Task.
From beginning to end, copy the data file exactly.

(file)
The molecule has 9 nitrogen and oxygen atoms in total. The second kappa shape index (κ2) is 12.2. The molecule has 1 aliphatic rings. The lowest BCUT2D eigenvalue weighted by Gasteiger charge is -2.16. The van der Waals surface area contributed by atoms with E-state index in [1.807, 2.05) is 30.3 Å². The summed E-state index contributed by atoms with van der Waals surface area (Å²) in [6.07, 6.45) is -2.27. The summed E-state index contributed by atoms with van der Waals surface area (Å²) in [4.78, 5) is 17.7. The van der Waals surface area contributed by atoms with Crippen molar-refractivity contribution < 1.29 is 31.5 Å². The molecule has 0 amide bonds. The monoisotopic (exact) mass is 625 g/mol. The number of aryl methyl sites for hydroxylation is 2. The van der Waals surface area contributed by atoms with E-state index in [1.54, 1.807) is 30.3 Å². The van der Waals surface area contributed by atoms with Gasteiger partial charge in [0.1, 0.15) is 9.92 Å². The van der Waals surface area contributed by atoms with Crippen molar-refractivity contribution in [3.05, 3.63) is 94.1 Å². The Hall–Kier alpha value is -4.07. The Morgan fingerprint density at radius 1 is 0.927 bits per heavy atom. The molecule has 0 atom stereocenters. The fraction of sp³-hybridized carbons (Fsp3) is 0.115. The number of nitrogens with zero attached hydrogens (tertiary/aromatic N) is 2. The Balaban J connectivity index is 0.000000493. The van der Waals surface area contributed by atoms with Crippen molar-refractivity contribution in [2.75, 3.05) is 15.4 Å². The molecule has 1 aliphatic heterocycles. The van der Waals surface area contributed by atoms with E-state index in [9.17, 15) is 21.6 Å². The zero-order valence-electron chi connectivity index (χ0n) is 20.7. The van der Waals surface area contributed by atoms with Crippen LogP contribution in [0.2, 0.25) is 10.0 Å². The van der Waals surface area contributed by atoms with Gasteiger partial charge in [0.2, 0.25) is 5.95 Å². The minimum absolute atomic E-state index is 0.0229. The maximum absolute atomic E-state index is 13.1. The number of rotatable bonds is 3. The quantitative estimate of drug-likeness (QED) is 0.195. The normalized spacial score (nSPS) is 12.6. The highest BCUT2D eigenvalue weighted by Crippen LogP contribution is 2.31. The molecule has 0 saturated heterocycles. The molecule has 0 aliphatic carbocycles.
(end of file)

The molecule has 9 nitrogen and oxygen atoms in total. The second kappa shape index (κ2) is 12.2. The molecule has 1 aliphatic rings. The lowest BCUT2D eigenvalue weighted by Gasteiger charge is -2.16. The van der Waals surface area contributed by atoms with E-state index in [1.807, 2.05) is 30.3 Å². The summed E-state index contributed by atoms with van der Waals surface area (Å²) in [6.07, 6.45) is -2.27. The summed E-state index contributed by atoms with van der Waals surface area (Å²) in [4.78, 5) is 17.7. The van der Waals surface area contributed by atoms with Crippen molar-refractivity contribution < 1.29 is 31.5 Å². The molecule has 0 amide bonds. The monoisotopic (exact) mass is 625 g/mol. The number of aryl methyl sites for hydroxylation is 2. The van der Waals surface area contributed by atoms with E-state index in [1.54, 1.807) is 30.3 Å². The van der Waals surface area contributed by atoms with Gasteiger partial charge in [0.1, 0.15) is 9.92 Å². The van der Waals surface area contributed by atoms with Crippen molar-refractivity contribution in [3.05, 3.63) is 94.1 Å². The Hall–Kier alpha value is -4.07. The Morgan fingerprint density at radius 1 is 0.927 bits per heavy atom. The molecule has 0 atom stereocenters. The fraction of sp³-hybridized carbons (Fsp3) is 0.115. The number of nitrogens with zero attached hydrogens (tertiary/aromatic N) is 2. The Balaban J connectivity index is 0.000000493. The van der Waals surface area contributed by atoms with Crippen molar-refractivity contribution in [2.75, 3.05) is 15.4 Å². The molecule has 1 aliphatic heterocycles. The van der Waals surface area contributed by atoms with E-state index in [9.17, 15) is 21.6 Å². The zero-order valence-electron chi connectivity index (χ0n) is 20.7. The van der Waals surface area contributed by atoms with Crippen LogP contribution in [0.2, 0.25) is 10.0 Å². The van der Waals surface area contributed by atoms with Gasteiger partial charge in [0.2, 0.25) is 5.95 Å². The minimum absolute atomic E-state index is 0.0229. The maximum absolute atomic E-state index is 13.1. The number of rotatable bonds is 3. The quantitative estimate of drug-likeness (QED) is 0.195. The normalized spacial score (nSPS) is 12.6. The highest BCUT2D eigenvalue weighted by Crippen LogP contribution is 2.31. The molecule has 0 saturated heterocycles. The molecule has 0 aliphatic carbocycles.